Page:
After Jimbo Fisher failure and contract embarrassment, what will it take for Texas A&M to be a winner?

Texas A&M has tried everything. Everything.

You can sit around and laugh as the Aggies' latest gamut — hiring, and then extending, Jimbo Fisher to massive contracts — blew up in a $77 million mess, but you can’t say they didn’t try. Landing Fisher, who had won a national title at Florida State, was considered a coup.

Really, it’s possible no program in the country tries as hard as Texas A&M to win big.

It’s just that the Aggies don’t succeed.

“A change in the leadership of the program was necessary in order for Aggie football to reach our full potential,” athletic director Ross Bjork said.

Credit A&M for not letting a past mistake become a future mistake. This wasn’t going to work, so the school was willing to spend lavishly to get out of the deal. In the end, Fisher was paid about $122 million for nearly six seasons of work — more than $20 million per year or $2.71 million per victory (45 wins).

It’s a lot of money, but A&M has a lot of money. It has even more ambition.

Whoever ends up as the next head coach of Texas A&M will have plenty of resources at their disposal. (Logan Riely/Getty Images)
Whoever ends up as the next head coach of Texas A&M will have plenty of resources at their disposal. (Logan Riely/Getty Images)

It’s part of what led the Aggies to bail on the Big 12 a dozen years ago and stake a claim to the first (and only) SEC team in the mighty state of Texas. It’s part of what led them to expand Kyle Field to over 100,000 seats. It’s part of what led them to build as lavish and modern facilities as anyone in America … and then continue to update them.

Budgets? Best in class, everything from a massive support staff to a helicopter to fly around to various Friday Night Lights games and wow recruits. Fan passion? They get tens of thousands to come out for a midnight cheer practice the night before home games.

And when name, image and likeness became a thing, the Aggies didn’t cautiously wade in or wax on about their discomfort with “buying” recruits (well, other than Jimbo, at least publicly). The boosters just went out and broke Alabama’s stranglehold on signing the top-ranked class.

This is A&M. Whatever you need, whatever you want, whatever we can do … ASAP.

And yet here we are.

The Aggies have won double-digit games just once in 25 years — that magical Johnny Manziel season in 2012. That year and 2020 are the only time they managed to not lose at least four games during that stretch. They’ve yet to win the SEC West, let alone the league. Six times in the past 12 years they reached the AP Top 10 during the season only to wind up unranked in the final poll.

It’s fair to wonder if there is something inherently broken with the place, but pinpointing what that might be seems impossible.

They really just need a great coach.

Now more than ever.

Can they get one? If you are willing to effectively spend $20 million per year for the Fisher experiment, then you can break the pay scale that sees Nick Saban sitting atop with $11.4 million per year at Alabama.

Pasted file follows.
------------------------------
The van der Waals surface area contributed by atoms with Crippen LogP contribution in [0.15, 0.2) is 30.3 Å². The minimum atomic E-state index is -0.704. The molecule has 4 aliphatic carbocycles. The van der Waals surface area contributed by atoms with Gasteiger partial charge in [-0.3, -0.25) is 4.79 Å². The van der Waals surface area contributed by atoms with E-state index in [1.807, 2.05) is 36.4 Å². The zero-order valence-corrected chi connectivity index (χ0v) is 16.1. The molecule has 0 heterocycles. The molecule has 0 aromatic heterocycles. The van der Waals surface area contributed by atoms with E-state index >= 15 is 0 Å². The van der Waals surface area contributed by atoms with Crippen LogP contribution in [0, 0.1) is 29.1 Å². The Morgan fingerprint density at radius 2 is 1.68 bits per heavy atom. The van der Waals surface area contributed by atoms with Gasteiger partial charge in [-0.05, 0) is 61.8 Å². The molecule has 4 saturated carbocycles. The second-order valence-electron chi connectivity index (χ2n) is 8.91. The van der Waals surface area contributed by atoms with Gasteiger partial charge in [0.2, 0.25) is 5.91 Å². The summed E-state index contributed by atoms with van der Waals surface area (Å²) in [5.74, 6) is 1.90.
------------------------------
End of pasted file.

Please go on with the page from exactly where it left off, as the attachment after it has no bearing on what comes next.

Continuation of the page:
Is $15 million per year enough to lure Urban Meyer? The Aggies would no doubt love to bring back their old tight end Dan Campbell (1995-99), but he’s got the Detroit Lions at 7-2 and there is absolutely no way he’s leaving a Super Bowl contender, even if he wanted to try the college game.

Timing doesn’t help. A&M fired Fisher with two games remaining on the season (and after a 51-10 win) because it knows the December transfer portal window is critical to maintaining and building a roster. Same with the December early signing day.

Even waiting for the coach of a playoff contender — Oregon’s Dan Lanning or Washington’s Kalen DeBoer — might be too slow.

Patience is probably a virtue here, but it’s understandable if the Aggies lack that. They’ve been doing everything imaginable for a long time and gotten little from it.

Besides, some of their prior advantages are gone.

Jimbo Fisher was 45-25 in his six-year tenure as Texas A&M's head coach. (Tim Warner/Getty Images)
Jimbo Fisher was 45-25 in his six-year tenure as Texas A&M's head coach. (Tim Warner/Getty Images)

They can no longer tell Lone Star recruits that they and they alone offer the best of both — stay in-state and play in the best league in the country. Texas is in the SEC next season. So too is Oklahoma, which draws major talent from Texas and whose campus sits about as close to the Dallas-Fort Worth Metroplex as College Station.

They also can’t hide from the Longhorns and Sooners any longer. For a dozen years they could claim superiority by drafting off the SEC, but avoid head-to-head competition. Now they are going to play.

Oh, and that initial unapologetic NIL play? Everyone is doing it now.

Why Kevin Sumlin couldn’t capitalize on Johnny Football and why Jimbo couldn’t come close to duplicating his FSU success can be dissected later. They didn’t. And the Aggies watched some of their fundamental edges sift through the hourglass.

They still have a lot though. They still have more than anyone should need.

They just need the right coach. Again.